The following is the latest in a series of personal reports written by members of a recent UK delegation to Istanbul. The delegation observed the continuation of the lawyers KCK trial, and included solicitor Ali Has, human rights lawyer Margaret Owen OBE, the Law Society’s Tony Fisher, and Bronwen Jones and Melanie Gingell, of Tooks Chambers, London. Here, Melanie Gingell gives her impressions of the trial and her concerns about how the trial is proceeding.

Tony Fisher, member of the Human Rights Committee of the Law Society, also participated in the delegation and wrote this report last week.

We will bring you further reports in the coming weeks.


In response to an invitation from a Kurdish solidarity campaign PIK, I attended the trial of 47 lawyers in Istanbul on 6th Nov 2012.

I was part of a 5 person delegation comprising 3 barristers and 2 solicitors from the UK. Legal delegations from France, Switzerland, Germany, Canada also attended the trial.


On the 5th November 2012 we attended a briefing meeting conducted by Istanbul Lawyers. They provided the following background to the case.

In November 2011, 47 Turkish and Kurdish lawyers were arrested and charged under anti-terrorist legislation with membership of a proscribed organization and of other related charges involving the communication of orders from jailed leaders. Thirty- eight of them have been held in custody awaiting trial. Nine have been granted bail with strict reporting conditions. They all deny the charges.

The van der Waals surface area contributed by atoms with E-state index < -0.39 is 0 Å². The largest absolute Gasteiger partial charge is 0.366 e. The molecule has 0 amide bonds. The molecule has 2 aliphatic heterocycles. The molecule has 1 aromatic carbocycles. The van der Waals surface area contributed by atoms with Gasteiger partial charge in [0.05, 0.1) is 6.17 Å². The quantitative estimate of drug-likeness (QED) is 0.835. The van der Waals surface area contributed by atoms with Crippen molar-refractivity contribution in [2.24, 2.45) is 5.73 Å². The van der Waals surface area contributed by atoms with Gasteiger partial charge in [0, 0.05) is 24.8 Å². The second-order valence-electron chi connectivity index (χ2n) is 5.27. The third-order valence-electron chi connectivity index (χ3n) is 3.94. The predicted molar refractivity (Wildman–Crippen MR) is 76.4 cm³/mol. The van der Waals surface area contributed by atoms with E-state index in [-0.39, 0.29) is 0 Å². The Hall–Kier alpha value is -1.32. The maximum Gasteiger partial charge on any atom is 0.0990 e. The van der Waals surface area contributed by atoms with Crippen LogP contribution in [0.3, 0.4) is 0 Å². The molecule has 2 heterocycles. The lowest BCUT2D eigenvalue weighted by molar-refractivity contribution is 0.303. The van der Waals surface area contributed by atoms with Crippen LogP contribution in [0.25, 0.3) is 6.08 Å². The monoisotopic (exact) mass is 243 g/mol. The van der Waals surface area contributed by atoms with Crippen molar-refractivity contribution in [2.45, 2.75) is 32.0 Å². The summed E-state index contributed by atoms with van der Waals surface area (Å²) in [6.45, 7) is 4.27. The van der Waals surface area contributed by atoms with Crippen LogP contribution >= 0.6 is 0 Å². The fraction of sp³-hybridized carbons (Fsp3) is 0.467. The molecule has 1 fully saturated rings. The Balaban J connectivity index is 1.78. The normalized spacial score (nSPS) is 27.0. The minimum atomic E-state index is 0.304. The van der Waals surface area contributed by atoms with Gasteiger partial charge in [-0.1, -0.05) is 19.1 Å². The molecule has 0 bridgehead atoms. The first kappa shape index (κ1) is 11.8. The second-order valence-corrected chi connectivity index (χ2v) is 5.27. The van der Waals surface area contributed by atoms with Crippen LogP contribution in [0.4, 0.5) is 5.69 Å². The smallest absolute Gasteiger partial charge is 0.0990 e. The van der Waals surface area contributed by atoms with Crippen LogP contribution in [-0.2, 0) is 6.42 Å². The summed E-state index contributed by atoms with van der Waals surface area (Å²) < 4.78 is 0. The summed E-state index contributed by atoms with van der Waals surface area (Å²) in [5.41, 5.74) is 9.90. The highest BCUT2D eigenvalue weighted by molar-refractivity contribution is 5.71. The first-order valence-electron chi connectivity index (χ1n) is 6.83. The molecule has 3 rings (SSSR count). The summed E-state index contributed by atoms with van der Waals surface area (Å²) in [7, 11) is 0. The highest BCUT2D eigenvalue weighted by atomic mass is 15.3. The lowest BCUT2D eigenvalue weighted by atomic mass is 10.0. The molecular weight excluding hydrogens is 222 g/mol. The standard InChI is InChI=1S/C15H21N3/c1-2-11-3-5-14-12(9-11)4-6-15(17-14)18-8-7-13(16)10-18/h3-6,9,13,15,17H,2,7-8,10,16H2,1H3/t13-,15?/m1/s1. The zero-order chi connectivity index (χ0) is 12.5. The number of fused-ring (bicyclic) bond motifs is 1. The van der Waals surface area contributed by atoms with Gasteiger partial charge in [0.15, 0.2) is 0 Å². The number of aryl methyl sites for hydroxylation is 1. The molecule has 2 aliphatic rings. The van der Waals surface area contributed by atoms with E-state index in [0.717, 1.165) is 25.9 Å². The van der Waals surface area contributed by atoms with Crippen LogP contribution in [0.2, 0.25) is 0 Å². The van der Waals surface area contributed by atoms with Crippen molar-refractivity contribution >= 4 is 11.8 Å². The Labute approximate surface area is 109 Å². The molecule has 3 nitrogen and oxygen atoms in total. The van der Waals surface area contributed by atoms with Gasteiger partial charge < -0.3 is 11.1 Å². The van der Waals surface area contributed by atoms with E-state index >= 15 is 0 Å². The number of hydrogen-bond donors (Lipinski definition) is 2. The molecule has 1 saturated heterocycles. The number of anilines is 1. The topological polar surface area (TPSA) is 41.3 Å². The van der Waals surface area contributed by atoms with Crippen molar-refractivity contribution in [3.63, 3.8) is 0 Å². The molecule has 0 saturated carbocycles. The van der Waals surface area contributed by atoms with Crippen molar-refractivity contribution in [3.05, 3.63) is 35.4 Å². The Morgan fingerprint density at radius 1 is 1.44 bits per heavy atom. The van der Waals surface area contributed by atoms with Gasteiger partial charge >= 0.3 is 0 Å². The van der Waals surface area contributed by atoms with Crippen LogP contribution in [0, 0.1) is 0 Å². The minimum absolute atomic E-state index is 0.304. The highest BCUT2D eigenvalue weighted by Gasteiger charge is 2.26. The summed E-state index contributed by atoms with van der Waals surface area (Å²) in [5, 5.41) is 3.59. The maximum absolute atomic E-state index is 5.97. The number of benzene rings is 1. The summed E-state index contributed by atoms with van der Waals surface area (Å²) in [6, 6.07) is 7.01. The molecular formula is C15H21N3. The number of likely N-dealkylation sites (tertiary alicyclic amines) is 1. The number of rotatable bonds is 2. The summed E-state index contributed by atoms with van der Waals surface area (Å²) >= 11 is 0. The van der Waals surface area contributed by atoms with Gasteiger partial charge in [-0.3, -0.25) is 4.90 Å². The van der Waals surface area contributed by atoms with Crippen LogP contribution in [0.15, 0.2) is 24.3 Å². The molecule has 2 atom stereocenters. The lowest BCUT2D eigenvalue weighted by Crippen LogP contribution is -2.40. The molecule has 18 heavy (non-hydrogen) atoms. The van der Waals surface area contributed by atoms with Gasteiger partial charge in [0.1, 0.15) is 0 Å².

The common factor linking these lawyers is that each of them had at some time had dealings with cases involving Kurdish issues. Some of them had represented Ocalan the jailed leader of the PKK. Some of them had conducted cases before the ECHR. Others had been involved in asylum-based cases. There was a coordinated wave of arrests of these lawyers.

The prosecution evidence consists of the covert recordings of conferences between the lawyers and their clients. The lawyers’ houses and offices were subsequently searched and computers confiscated.

The prosecution of lawyers in Turkey requires the permission of the Ministry of Justice, which has not been obtained in this case.

This trial is linked to a series of trials being held in relation to other groups including academics, politicians, journalists and other human rights defenders who are involved in political activity with the legal Peace and Democracy Party which campaigns on Kurdish issues. They are all accused of being members of the illegal Union of Communities in Kurdistan (the KCK) hence the trials being popularly referred to overall as The KCK trials.


The adjourned hearing on 6th November took place in a large court room attached to a prison in Silivri situated approximately an hours drive from Istanbul. There was a heavy military presence at the court with soldiers in full riot gear with batons and shields.

The international legal delegations were allowed access to the court without any problems.

The courtroom was big enough to hold the defendants, their representatives, the international observers and a large contingent of observing lawyers from Istanbul. Two Kurdish members of parliament were also observing the proceedings.

There was not sufficient room to accommodate the defendants’ relatives who were allowed into an anteroom with a video screen to view the proceedings.

As we waited for the trial to begin we heard a fight break out in the anteroom, which was quickly dealt with.

The judge and prosecutor entered court and both sat at the bench. The defending lawyers sat in the well of the court, which is the normal arrangement in Turkey. The defendants entered court at the front and greeted their colleagues who are now representing them.